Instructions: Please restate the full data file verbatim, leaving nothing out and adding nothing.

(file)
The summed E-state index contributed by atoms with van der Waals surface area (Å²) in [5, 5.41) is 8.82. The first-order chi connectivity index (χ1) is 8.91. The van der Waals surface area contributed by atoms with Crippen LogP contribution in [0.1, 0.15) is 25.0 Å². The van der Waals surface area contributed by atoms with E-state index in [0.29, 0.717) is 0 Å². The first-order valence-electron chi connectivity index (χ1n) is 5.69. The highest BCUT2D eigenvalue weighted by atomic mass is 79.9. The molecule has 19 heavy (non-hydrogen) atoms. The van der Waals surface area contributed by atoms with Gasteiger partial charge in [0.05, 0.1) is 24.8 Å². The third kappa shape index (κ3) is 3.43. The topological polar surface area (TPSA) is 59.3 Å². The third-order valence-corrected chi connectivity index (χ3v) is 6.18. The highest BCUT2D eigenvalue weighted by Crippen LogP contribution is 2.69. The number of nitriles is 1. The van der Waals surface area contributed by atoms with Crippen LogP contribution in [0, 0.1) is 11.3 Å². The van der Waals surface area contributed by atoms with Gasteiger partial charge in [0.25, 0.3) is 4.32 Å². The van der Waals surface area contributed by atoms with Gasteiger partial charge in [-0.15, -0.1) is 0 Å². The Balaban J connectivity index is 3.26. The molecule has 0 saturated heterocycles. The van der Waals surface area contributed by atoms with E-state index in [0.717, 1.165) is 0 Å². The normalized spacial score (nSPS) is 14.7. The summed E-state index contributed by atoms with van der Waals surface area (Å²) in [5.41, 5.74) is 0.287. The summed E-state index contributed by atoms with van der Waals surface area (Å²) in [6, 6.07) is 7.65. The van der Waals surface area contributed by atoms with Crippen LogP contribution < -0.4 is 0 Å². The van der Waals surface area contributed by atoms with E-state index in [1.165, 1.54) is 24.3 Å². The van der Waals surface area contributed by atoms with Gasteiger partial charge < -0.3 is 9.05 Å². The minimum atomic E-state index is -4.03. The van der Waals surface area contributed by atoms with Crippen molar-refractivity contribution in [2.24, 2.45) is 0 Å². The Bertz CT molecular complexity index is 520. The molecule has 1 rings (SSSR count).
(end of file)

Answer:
The summed E-state index contributed by atoms with van der Waals surface area (Å²) in [5, 5.41) is 8.82. The first-order chi connectivity index (χ1) is 8.91. The van der Waals surface area contributed by atoms with Crippen LogP contribution in [0.1, 0.15) is 25.0 Å². The van der Waals surface area contributed by atoms with E-state index in [0.29, 0.717) is 0 Å². The first-order valence-electron chi connectivity index (χ1n) is 5.69. The highest BCUT2D eigenvalue weighted by atomic mass is 79.9. The molecule has 19 heavy (non-hydrogen) atoms. The van der Waals surface area contributed by atoms with Gasteiger partial charge in [0.05, 0.1) is 24.8 Å². The third kappa shape index (κ3) is 3.43. The topological polar surface area (TPSA) is 59.3 Å². The third-order valence-corrected chi connectivity index (χ3v) is 6.18. The highest BCUT2D eigenvalue weighted by Crippen LogP contribution is 2.69. The number of nitriles is 1. The van der Waals surface area contributed by atoms with Crippen LogP contribution in [0, 0.1) is 11.3 Å². The van der Waals surface area contributed by atoms with Gasteiger partial charge in [0.25, 0.3) is 4.32 Å². The van der Waals surface area contributed by atoms with Gasteiger partial charge in [-0.15, -0.1) is 0 Å². The Balaban J connectivity index is 3.26. The molecule has 0 saturated heterocycles. The van der Waals surface area contributed by atoms with E-state index in [0.717, 1.165) is 0 Å². The normalized spacial score (nSPS) is 14.7. The summed E-state index contributed by atoms with van der Waals surface area (Å²) in [5.41, 5.74) is 0.287. The summed E-state index contributed by atoms with van der Waals surface area (Å²) in [6, 6.07) is 7.65. The van der Waals surface area contributed by atoms with Crippen LogP contribution < -0.4 is 0 Å². The van der Waals surface area contributed by atoms with E-state index in [1.165, 1.54) is 24.3 Å². The van der Waals surface area contributed by atoms with Gasteiger partial charge < -0.3 is 9.05 Å². The minimum atomic E-state index is -4.03. The van der Waals surface area contributed by atoms with Crippen molar-refractivity contribution in [2.24, 2.45) is 0 Å². The Bertz CT molecular complexity index is 520. The molecule has 1 rings (SSSR count).